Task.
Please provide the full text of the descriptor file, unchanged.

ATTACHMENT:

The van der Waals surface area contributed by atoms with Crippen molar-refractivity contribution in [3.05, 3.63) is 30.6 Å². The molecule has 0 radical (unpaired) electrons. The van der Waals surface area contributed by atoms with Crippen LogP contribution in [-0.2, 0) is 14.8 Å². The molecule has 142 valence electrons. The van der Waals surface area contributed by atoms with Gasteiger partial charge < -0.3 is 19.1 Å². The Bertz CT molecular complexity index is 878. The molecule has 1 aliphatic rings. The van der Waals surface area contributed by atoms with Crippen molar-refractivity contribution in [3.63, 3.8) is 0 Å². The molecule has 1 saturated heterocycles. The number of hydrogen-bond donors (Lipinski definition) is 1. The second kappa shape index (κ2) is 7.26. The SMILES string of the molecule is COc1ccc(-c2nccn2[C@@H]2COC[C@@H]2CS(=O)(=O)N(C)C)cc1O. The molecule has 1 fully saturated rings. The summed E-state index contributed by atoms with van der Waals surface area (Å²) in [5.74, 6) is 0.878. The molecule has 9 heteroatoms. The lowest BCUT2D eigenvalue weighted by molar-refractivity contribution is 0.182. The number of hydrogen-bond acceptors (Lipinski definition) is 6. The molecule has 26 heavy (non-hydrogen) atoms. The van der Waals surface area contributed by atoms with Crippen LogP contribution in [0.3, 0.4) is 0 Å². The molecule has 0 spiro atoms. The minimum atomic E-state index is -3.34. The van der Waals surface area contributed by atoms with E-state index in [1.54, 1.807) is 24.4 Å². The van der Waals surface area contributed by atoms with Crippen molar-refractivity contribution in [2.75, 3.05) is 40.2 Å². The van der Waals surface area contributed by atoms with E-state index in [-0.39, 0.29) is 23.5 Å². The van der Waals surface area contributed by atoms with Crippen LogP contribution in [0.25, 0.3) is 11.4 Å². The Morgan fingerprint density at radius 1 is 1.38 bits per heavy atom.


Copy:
The van der Waals surface area contributed by atoms with Crippen molar-refractivity contribution in [3.05, 3.63) is 30.6 Å². The molecule has 0 radical (unpaired) electrons. The van der Waals surface area contributed by atoms with Crippen LogP contribution in [-0.2, 0) is 14.8 Å². The molecule has 142 valence electrons. The van der Waals surface area contributed by atoms with Gasteiger partial charge < -0.3 is 19.1 Å². The Bertz CT molecular complexity index is 878. The molecule has 1 aliphatic rings. The van der Waals surface area contributed by atoms with Crippen molar-refractivity contribution in [3.63, 3.8) is 0 Å². The molecule has 1 saturated heterocycles. The number of hydrogen-bond donors (Lipinski definition) is 1. The second kappa shape index (κ2) is 7.26. The SMILES string of the molecule is COc1ccc(-c2nccn2[C@@H]2COC[C@@H]2CS(=O)(=O)N(C)C)cc1O. The molecule has 1 fully saturated rings. The summed E-state index contributed by atoms with van der Waals surface area (Å²) in [5.74, 6) is 0.878. The molecule has 9 heteroatoms. The lowest BCUT2D eigenvalue weighted by molar-refractivity contribution is 0.182. The number of hydrogen-bond acceptors (Lipinski definition) is 6. The molecule has 26 heavy (non-hydrogen) atoms. The van der Waals surface area contributed by atoms with Crippen LogP contribution in [0.3, 0.4) is 0 Å². The molecule has 0 spiro atoms. The minimum atomic E-state index is -3.34. The van der Waals surface area contributed by atoms with E-state index in [1.54, 1.807) is 24.4 Å². The van der Waals surface area contributed by atoms with Crippen molar-refractivity contribution in [2.75, 3.05) is 40.2 Å². The van der Waals surface area contributed by atoms with E-state index in [-0.39, 0.29) is 23.5 Å². The van der Waals surface area contributed by atoms with Crippen LogP contribution in [0.25, 0.3) is 11.4 Å². The Morgan fingerprint density at radius 1 is 1.38 bits per heavy atom.